Patriotism has assumed new definitions. Instead of holding sacred the values of a people who occupy a particular landmass within given geographic boundaries, that very landmass has become more sacred than the values. Man’s stupidity and arrogance has overridden the substantive spiritual core of humanity. Man’s inhumanity to man was in display in the most inglorious manner in that cruel Eelam war, not only on the part of the Tamil militants and ‘terrorists’, but also on the side of the Sinhalese political leaders, especially in the post-war theatre. 

But one can be content that at least at the 2015 Presidential Election, reasonable men and women chose the reasonable argument against the anti-Tamil rhetoric and forbidding chauvinism. The widows weep and their children are in despair and anguish; their stories are untold and memories recede into the shadows of twilight, the land remains, unclaimed by the original owners and disused by the victorious soldiers. 

From the Southeast corner of the Island to the Northernmost tip the country it has retained its stunning beaches and rich landmass that produces rice and other grains, yet the people’s greed and avarice have overshadowed and buried that beauty and purity. A languishing mind and starving stomachs are fed by punishing rhetoric. Deception is mistaken for sincerity because of sugary nationalistic wrapping. Every Tamil leader as well as most Sinhalese politicians seek refuge in this myth of their own respective ethnic superiority. Both sides are fed by legendary historical heroes’ gallantry on battlefields; conquest of landmass and slaying of the ‘enemy’ have shaded the mythical fantasies as expressed so lucidly in the Great Chronicle – Mahawansa.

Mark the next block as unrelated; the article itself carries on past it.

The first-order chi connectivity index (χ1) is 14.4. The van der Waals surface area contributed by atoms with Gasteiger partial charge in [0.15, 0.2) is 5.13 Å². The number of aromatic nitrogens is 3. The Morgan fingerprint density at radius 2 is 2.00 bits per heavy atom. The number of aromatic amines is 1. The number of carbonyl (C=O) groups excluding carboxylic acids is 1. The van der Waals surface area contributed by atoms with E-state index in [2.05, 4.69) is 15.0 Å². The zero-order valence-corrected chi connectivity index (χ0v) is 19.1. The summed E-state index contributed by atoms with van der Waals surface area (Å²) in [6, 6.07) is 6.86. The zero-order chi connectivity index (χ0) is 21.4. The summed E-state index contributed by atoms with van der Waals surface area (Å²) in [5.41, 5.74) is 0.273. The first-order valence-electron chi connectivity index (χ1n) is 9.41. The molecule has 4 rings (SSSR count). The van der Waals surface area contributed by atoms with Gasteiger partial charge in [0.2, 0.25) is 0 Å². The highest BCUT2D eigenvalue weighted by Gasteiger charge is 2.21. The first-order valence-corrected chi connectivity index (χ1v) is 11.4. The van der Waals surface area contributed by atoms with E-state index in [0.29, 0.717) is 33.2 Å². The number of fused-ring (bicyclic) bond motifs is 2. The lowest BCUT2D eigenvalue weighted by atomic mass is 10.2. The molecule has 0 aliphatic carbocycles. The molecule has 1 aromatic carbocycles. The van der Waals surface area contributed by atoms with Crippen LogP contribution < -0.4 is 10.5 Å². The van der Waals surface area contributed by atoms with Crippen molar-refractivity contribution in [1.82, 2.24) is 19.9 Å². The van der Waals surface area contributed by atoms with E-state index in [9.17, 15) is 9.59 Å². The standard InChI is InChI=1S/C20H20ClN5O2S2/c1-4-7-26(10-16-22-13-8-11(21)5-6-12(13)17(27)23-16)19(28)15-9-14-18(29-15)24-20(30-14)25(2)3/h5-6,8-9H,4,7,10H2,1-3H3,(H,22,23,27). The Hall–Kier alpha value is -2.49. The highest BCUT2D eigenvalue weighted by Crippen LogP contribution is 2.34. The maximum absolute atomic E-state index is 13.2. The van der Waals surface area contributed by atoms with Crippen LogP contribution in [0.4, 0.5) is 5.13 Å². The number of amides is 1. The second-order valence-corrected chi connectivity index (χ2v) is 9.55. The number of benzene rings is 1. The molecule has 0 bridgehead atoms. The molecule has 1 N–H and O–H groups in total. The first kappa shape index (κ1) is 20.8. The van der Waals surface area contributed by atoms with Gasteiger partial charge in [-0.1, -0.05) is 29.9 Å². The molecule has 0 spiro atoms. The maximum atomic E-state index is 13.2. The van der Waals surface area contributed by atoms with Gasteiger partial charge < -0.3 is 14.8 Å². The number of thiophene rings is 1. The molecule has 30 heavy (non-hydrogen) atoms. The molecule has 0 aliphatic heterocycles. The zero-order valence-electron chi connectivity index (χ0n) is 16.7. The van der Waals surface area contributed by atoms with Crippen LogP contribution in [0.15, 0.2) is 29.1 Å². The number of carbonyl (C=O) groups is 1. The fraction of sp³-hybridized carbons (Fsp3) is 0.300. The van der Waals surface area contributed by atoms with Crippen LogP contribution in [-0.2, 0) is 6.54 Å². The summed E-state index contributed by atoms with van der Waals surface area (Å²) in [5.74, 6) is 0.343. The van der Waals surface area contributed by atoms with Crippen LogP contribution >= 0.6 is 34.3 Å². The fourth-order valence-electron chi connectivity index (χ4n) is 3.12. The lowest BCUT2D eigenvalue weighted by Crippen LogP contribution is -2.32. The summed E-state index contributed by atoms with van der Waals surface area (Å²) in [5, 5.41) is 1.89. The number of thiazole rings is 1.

Distrust between the Sinhalese and Tamils is almost total. Bigots on both sides have driven the issues beyond any redeemable boundaries. The liberal moderates are either made speechless by the powerful rhetoric of nationalism/chauvinism or wilfully choosing to ignore the scenario hoping that the dark clouds of racial innuendos would pass away to an ash-heap in history. Candid and polite conversation between the leaders of the two communities has ceased. If there were any conversation or dialogue, flawed logic has dominated. Ordinary folks have suffered; children of both communities are growing up in completely isolated shells. 

The Tamil Diaspora, on the other hand is exclusively, barring a few of far-thinking, rich Tamils domiciled in the West, is preoccupied with the ethnic issue in terms of extracting a modicum of vengeance from majority Sinhalese. Their campaign to disgrace the Sri Lankan government on international platforms is a direct dramatization of that emotion and psyche. The leaders of both camps are, as the saying goes, missing the wood for the trees.

Rudyard Kipling, in his own ‘British’ arrogance said that “Asia is not going to be civilized after the methods of the West. There is too much Asia and she is too old”. Kipling may have uttered a truth that none of us is ready to acknowledge and accept. Asia is old and our thinking is old. Steeped in that ‘old’ history, we have failed to look to the future in a constructive and modern way. As much as India is erupting every now and then in gang rapes and ‘Honour-killings’, Sri Lanka as a direct inheritor of the same genetics, is no different. Our slogans are new and the thought process is old and grounded in the ‘old’. Sri Lanka’s unfinished journey towards equilibrium of the two contending parties is promising to be extremely exhausting and punishing.
The writer can be contacted at vishwamithra1984@gmail.xom